And this last consideration suggests another aspect of right and left which must not be passed over without one word in this brief survey of the philosophy of the subject. The superiority of the right caused it early to be regarded as the fortunate, lucky, and trusty hand; the inferiority of the left caused it equally to be considered as ill-omened, unlucky, and, in one expressive word, sinister. Hence come innumerable phrases and superstitions. It is the right hand of friendship that we always grasp; it is with our own right hand that we vindicate our honour against sinister suspicions. On the other hand, it is ‘over the left’ that we believe a doubtful or incredible statement; a left-handed compliment or a left-handed marriage carry their own condemnation with them. On the right hand of the host is the seat of honour; it is to the left that the goats of ecclesiastical controversy are invariably relegated. The very notions of the right hand and ethical right have got mixed up inextricably in every language: droit and la droite display it in French as much as right and the right in English. But to be gauche is merely to be awkward and clumsy; while to be right is something far higher and more important.
So unlucky, indeed, does the left hand at last become that merely to mention it is an evil omen; and so the Greeks refused to use the true old Greek word for left at all, and preferred euphemistically to describe it as euonymos, the well-named or happy-omened. Our own left seems equally to mean the hand that is left after the right has been mentioned, or, in short, the other one. Many things which are lucky if seen on the right are fateful omens if seen to leftward. On the other hand, if you spill the salt, you propitiate destiny by tossing a pinch of it over the left shoulder. A murderer’s left hand is said by good authorities to be an excellent thing to do magic with; but here I cannot speak from personal experience. Nor do I know why the wedding-ring is worn on the left hand; though it is significant, at any rate, that the mark of slavery should be put by the man with his own right upon the inferior member of the weaker vessel. Strong-minded ladies may get up an agitation if they like to alter this gross injustice of the centuries.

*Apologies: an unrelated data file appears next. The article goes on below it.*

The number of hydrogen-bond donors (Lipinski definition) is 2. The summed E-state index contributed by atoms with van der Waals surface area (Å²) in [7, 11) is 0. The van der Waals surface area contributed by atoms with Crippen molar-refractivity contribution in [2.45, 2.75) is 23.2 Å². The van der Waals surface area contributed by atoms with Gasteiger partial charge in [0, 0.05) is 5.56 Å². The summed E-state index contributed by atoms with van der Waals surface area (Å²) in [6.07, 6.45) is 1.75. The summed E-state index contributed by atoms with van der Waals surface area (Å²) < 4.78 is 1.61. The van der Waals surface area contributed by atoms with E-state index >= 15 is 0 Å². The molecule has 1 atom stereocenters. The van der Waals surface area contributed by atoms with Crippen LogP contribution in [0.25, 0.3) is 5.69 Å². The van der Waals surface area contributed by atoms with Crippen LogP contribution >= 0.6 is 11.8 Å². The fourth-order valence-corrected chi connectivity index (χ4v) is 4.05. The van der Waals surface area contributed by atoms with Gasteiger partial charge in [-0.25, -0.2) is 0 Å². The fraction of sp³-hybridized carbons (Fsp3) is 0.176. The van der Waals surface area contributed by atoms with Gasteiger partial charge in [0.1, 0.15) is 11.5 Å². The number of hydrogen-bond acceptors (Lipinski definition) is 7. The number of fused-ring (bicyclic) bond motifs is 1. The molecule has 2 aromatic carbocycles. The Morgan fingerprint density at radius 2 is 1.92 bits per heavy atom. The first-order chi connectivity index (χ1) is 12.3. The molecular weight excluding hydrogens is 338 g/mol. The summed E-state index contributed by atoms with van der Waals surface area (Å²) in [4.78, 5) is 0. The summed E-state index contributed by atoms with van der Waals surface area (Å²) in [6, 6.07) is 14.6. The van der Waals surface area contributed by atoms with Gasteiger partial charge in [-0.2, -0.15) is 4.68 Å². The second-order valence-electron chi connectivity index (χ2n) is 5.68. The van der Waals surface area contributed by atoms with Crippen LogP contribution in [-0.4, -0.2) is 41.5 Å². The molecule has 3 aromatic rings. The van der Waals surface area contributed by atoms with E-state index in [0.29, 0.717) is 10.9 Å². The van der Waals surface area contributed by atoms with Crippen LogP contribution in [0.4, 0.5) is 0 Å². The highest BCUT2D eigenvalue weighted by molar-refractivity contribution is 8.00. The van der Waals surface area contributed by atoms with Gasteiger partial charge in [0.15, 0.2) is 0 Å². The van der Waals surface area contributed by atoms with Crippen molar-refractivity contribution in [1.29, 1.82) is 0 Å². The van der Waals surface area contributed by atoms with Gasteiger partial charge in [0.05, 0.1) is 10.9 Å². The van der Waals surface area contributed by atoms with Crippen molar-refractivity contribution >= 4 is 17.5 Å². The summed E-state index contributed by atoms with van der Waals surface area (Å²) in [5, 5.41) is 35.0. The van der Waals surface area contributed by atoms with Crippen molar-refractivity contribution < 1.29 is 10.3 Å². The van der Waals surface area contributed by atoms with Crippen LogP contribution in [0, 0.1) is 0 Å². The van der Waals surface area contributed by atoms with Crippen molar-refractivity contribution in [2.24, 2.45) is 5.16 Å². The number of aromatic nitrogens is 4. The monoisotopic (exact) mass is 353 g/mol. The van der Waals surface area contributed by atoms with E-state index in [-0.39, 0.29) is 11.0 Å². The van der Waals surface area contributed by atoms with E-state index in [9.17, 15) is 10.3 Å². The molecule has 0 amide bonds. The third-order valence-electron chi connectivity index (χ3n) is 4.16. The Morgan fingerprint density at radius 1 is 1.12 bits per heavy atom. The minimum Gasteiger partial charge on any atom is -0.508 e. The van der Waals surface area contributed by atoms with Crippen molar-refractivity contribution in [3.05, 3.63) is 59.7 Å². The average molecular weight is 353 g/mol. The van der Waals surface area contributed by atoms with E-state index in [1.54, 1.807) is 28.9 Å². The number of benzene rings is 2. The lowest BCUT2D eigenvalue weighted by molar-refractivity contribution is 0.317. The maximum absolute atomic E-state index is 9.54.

One curious minor application of rights and lefts is the rule of the road as it exists in England. How it arose I can’t say, any more than I can say why a lady sits her side-saddle to the left. Coachmen, to be sure, are quite unanimous that the leftward route enables them to see how close they are passing to another carriage; but, as all continental authority is equally convinced the other way, I make no doubt this is a mere illusion of long-continued custom. It is curious, however, that the English usage, having once obtained in these islands, has influenced railways, not only in Britain, but over all Europe. Trains, like carriages, go to the left when they pass;